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Melissa Eggleton Lewis Silvestri F13 PHIL8110 01 CRITICAL THINKING November 28, 2013 Individual Assignment Two: Abortion

The term abortion is the scientific title for a procedure where an unborn fetus is terminated within the mother in the early stages of pregnancy. This procedure, in one way or another, has been around for thousands of years, but only became a health procedure in the late 1800s. It was then underwent by healing women who would assist, and teach other women how to abort. In those days, women could abort unwanted or accidental fetuses without any legal ramifications or outcry from the church. It wasnt until 1803 that Britain passed the first antiabortion laws, quickly followed by the United States. In the 1880s abortion was illegalized in almost every state, only allowed when it was necessary to save the mothers life (History of Abortion The argument regarding abortion has been long and ongoing, with some people siding against it (Pro-Life) on reasons such as a babys right to live, the physical and emotional ramifications for women who abort, and the moral question of when someone is classified as a human. On the other side, people standing for it (Prochoice) argue that women should have complete, independent control over their bodies, and that in certain situations abortion is the only humane option. In this essay I will provide my Pro-Choice argument, explaining why women deserve the right to have complete sovereignty over their bodies, and will provide proof that the negatives arent as detrimental as many believe. I will also bring to light some of the inaccuracies prevalent in the Pro-Life arguments.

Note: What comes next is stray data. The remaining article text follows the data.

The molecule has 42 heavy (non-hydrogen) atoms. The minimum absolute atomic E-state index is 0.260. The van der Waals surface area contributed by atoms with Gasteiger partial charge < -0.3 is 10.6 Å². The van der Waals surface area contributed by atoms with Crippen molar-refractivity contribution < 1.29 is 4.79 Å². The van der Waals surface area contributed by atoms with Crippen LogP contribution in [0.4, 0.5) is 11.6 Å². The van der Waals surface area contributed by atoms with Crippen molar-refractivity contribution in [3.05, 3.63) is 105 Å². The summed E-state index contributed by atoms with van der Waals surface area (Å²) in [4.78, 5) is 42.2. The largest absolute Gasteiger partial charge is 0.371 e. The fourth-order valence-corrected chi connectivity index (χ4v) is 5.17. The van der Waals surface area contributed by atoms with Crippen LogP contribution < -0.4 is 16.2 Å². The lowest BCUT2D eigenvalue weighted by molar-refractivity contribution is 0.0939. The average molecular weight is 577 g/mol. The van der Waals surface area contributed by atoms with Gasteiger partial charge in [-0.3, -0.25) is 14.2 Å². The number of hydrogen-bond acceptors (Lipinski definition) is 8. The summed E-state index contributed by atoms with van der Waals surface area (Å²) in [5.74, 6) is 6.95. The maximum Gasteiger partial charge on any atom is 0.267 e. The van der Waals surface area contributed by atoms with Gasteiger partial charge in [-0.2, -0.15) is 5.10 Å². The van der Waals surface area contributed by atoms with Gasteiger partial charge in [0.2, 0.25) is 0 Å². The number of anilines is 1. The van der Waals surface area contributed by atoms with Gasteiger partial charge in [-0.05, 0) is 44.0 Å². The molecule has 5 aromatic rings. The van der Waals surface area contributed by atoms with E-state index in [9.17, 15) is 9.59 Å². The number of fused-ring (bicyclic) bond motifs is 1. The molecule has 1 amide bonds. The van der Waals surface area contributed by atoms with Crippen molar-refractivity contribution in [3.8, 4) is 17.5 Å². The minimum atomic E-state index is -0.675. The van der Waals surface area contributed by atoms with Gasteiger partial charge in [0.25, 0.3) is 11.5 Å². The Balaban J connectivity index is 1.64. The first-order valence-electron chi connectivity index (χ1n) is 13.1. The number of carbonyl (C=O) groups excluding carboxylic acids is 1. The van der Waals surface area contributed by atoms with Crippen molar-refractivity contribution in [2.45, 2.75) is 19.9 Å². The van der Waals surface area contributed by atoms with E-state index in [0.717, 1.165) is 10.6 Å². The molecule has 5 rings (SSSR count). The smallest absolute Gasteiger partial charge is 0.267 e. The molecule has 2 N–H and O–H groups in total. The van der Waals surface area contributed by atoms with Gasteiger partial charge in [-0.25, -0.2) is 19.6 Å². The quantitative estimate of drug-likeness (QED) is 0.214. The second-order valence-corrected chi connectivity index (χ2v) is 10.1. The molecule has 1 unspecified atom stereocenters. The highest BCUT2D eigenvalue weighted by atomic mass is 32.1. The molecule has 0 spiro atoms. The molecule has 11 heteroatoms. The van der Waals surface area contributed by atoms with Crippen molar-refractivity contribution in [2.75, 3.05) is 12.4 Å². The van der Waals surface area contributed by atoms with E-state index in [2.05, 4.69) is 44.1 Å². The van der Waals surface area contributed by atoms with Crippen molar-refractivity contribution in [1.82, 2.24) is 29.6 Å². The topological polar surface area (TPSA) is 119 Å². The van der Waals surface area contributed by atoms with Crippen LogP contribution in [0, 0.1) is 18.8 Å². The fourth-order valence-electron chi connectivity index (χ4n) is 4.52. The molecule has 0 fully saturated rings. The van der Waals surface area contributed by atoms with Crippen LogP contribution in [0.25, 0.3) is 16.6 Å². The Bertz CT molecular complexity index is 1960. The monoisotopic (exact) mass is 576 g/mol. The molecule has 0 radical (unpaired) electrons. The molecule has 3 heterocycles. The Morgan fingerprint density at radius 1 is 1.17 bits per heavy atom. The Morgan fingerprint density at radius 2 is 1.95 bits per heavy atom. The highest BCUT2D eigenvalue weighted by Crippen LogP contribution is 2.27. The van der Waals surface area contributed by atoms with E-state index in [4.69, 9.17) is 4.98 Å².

The first thing we should tackle is some facts about abortion. There is a far spreading belief that abortions are only done by irresponsible teenagers who got themselves into trouble. The truth is, In the United States, approximately 1.2 million abortions were performed in 2008.1 In the United Kingdom, more than 200,000 abortions are recorded annually.2,3 About one of three women will have had an induced abortion by the time she reaches menopause. (Templeton, 204). Also, before 2000, almost all abortions performed were surgical, but as medical advancements were made easier, safer medical abortions have become available. The fact of the matter is, women will seek out abortions, whether legal or not, and the mortality rate associated with unaided abortions is simply too high for us to completely ban it. (Templeton, 204) One of the greatest arguments facing the legality of abortion is the perceived physical, mental, and emotional strain it can put on the mothers, as well as the mothers lasting fertility after the procedure is performed. These ideas, simply, are not true. The greatest physical risk associated with most common medical abortions is that of infections, ranging from basic bacterial infection to STDs. These risks can and have been easily controlled via the use of simple antibiotic prophylaxis both during the abortion procedure and after. We must remember though that Data from randomized, controlled trials of antibiotic prophylaxis with medical abortion are lacking. However, a large before-and-after study of clinics providing medical abortion showed a marked decline (93%) in the rate of serious infections after implementation of routine antibiotic prophylaxis *+ (Templeton, 204). As for the mental and emotional states of the patients, there is no true data supporting the theory abortion threatens the lasting health of the patients. Every woman is different, and may respond to the procedure differently, but a large scale population based cohort study done by The New England Journal of Medicine found that there is no discernable link between abortion and later life mental health problems. The study I am referencing was done to counter act all the half finished work started by other scholarly journals that faced problems such as low response and high drop-out rates, lack of